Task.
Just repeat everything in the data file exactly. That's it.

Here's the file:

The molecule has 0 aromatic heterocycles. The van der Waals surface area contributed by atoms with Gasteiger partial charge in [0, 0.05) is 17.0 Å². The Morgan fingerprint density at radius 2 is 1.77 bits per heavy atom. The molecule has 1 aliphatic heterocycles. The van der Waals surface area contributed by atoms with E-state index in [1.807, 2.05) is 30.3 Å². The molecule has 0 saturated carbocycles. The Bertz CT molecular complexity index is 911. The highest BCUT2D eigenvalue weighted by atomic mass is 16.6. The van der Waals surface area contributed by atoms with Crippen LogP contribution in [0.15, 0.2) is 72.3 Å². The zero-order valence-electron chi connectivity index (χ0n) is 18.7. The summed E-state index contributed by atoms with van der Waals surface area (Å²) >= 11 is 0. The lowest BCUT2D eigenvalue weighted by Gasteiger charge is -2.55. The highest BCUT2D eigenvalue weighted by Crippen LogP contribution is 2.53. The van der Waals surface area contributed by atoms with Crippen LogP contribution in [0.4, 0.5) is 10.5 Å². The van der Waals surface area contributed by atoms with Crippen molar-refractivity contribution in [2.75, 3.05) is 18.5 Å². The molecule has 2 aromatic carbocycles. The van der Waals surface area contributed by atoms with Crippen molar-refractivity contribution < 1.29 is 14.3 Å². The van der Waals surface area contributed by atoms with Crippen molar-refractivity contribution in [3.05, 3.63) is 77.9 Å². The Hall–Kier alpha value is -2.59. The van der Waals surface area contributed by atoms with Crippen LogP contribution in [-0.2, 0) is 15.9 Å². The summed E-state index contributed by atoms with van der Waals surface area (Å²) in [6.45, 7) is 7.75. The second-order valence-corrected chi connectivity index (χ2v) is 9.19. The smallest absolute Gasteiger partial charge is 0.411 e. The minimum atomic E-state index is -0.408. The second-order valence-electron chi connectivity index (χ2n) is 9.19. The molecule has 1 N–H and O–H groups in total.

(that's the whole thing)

The molecule has 0 aromatic heterocycles. The van der Waals surface area contributed by atoms with Gasteiger partial charge in [0, 0.05) is 17.0 Å². The Morgan fingerprint density at radius 2 is 1.77 bits per heavy atom. The molecule has 1 aliphatic heterocycles. The van der Waals surface area contributed by atoms with E-state index in [1.807, 2.05) is 30.3 Å². The molecule has 0 saturated carbocycles. The Bertz CT molecular complexity index is 911. The highest BCUT2D eigenvalue weighted by atomic mass is 16.6. The van der Waals surface area contributed by atoms with Crippen LogP contribution in [0.15, 0.2) is 72.3 Å². The zero-order valence-electron chi connectivity index (χ0n) is 18.7. The summed E-state index contributed by atoms with van der Waals surface area (Å²) >= 11 is 0. The lowest BCUT2D eigenvalue weighted by Gasteiger charge is -2.55. The highest BCUT2D eigenvalue weighted by Crippen LogP contribution is 2.53. The van der Waals surface area contributed by atoms with Crippen LogP contribution in [0.4, 0.5) is 10.5 Å². The van der Waals surface area contributed by atoms with Crippen molar-refractivity contribution in [2.75, 3.05) is 18.5 Å². The molecule has 2 aromatic carbocycles. The van der Waals surface area contributed by atoms with Crippen molar-refractivity contribution < 1.29 is 14.3 Å². The van der Waals surface area contributed by atoms with Crippen molar-refractivity contribution in [3.05, 3.63) is 77.9 Å². The Hall–Kier alpha value is -2.59. The van der Waals surface area contributed by atoms with Crippen LogP contribution in [-0.2, 0) is 15.9 Å². The summed E-state index contributed by atoms with van der Waals surface area (Å²) in [6.45, 7) is 7.75. The second-order valence-corrected chi connectivity index (χ2v) is 9.19. The smallest absolute Gasteiger partial charge is 0.411 e. The minimum atomic E-state index is -0.408. The second-order valence-electron chi connectivity index (χ2n) is 9.19. The molecule has 1 N–H and O–H groups in total.